Changing Pace in Poker

- Poker Source Staff Writer -

stick_shift_pokerWhen I refer to “stick-shift poker,” I’m not talking about the seamless acceleration of a race car driver moving through the gears. Rather I’m envisioning the first time I tried to drive a stick shift car: stop…stall…go…fast…slow…stall. It was anything but smooth.

Pop the clutch in your car and you’re likely to give your passengers an unwanted surprise. Pop the clutch at the poker table, and you may surprise yourself with how much money you’ve just won. You’ll hear me preach, day in and day out, about the importance of the element of surprise in poker. This means changing pace in your poker game.  The most dangerous behavior you can adopt is to become predictable.

When I sit down at a table, here’s my first read: whose head can I get into today? Sometimes it’s the new fish swimming in my pond. More often, it’s the daily grinder who has no idea that I just set up camp in his cerebellum.

Why this first move?  Why not look for tells or amateurs at the table?  Because to be honest everything else is irrelevant. If I’m inside your head and I know how you play, it’s over. You may as well write me a check.

To get inside someone’s head, you must look for certain signs. Does he or she play tight all the time? How long does he pause before betting with a winning hand? Can you push him around, or will he call you down? All of these elements—and more—should factor into how you read a player.

Once you figure someone out, your cards really don’t matter anymore. You know what your opponent will do in any given situation. If you re-raise, they’ll fold. If they never fold, you know when to stake your ground.

The payoff from a good read is immense, but this isn’t really the point of this article. In truth, it’s less about getting inside someone’s head than keeping him out of yours.

OK, grab your notebook. We’re about to get philosophical. It’s then extremely easy to understand why any player worth a dang is trying to access your brain from the moment you sit down at the table. There are two basic ways to handle this:

1.) “Do Not Enter!” Put on your shades and stone face, hoping he doesn’t get through the front door (rookie). 2.) Invite him inside your head—even, bake him cookies. This is where poker leaves the realm of game and enters into the realm of art—and my main argument in this article.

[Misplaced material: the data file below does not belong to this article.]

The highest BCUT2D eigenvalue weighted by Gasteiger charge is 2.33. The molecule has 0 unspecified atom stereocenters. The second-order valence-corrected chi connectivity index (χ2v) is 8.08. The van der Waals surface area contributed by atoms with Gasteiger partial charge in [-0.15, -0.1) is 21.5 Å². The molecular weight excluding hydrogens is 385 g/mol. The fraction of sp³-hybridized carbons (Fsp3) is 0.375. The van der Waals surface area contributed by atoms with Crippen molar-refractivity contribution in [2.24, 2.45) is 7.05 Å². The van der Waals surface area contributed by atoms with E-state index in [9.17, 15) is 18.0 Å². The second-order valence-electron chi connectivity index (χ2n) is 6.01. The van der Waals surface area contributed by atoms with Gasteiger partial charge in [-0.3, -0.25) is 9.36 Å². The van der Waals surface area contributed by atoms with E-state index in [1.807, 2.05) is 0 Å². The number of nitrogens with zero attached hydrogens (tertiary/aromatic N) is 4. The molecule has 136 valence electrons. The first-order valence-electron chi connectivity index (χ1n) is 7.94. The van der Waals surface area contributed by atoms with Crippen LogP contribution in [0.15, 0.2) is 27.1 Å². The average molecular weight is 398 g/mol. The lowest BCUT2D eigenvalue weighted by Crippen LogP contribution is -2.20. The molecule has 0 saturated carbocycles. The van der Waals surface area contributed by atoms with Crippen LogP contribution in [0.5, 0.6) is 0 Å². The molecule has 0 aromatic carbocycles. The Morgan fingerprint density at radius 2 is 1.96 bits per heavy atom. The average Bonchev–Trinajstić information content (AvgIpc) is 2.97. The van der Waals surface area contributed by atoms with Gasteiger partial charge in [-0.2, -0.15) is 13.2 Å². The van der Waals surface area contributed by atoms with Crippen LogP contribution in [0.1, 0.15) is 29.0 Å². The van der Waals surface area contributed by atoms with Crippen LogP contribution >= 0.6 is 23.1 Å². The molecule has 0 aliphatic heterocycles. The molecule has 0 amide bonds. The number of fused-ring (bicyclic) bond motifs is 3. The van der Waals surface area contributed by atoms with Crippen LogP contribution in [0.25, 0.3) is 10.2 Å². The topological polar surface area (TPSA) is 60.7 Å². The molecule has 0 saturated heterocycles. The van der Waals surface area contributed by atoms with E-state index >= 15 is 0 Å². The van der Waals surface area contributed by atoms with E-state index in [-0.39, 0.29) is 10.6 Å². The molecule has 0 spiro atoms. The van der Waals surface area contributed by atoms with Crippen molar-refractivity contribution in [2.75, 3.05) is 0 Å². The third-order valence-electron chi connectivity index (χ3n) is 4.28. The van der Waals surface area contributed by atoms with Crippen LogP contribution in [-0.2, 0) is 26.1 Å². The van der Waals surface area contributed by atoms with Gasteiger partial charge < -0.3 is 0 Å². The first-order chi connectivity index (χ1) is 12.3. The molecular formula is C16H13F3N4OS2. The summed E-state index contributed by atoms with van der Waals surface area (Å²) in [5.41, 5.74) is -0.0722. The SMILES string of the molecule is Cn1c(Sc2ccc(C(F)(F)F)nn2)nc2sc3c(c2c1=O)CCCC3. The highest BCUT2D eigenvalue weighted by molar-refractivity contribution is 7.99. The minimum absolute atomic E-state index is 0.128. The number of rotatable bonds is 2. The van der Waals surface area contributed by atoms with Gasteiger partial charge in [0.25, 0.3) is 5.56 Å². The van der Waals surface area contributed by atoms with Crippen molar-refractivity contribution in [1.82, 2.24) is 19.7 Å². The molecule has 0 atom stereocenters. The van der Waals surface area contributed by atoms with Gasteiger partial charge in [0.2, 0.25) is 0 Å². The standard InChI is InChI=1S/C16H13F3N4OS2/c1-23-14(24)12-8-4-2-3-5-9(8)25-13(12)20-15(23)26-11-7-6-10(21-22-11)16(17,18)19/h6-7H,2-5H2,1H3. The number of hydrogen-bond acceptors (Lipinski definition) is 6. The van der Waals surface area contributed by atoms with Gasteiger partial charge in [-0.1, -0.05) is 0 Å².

It’s fine—even beneficial—to let players inside your head. I love it when a player believes he knows what I’m thinking. Why? Because he doesn’t.  I don’t even know what I’m thinking half the time.

It’s as simple as this: when you play correctly, you don’t have a “style.” You’re not tight; you’re not loose. You don’t cap every raise or fold every small blind. You change pace, you switch gears: first gear to third gear to reverse.

What’s next? Perhaps you’ll shift from fourth gear to first again. You have no idea where you’re headed—and neither does anyone playing against you. This is the “zone.” You are every type of player and no type of player, all at the same time. Other players can be in your head for one minute and absolutely lost in the poker wilderness in the next. They don’t know what’s coming next—and facing this kind of unpredictability is the scariest place to inhabit at the poker table.

So, the next time you sit down, try to remember back to the days when you were in a parking lot somewhere, stumbling your way through a five-speed. Think about the way the person sitting next to you that day must have felt as you clumsily maneuvered the stick shift. Now make the folks at your poker table feel the same way, and keep switching gears on them. And if you’ve never learned to drive a stick, get out there and do it!  It might even rev up your poker game.

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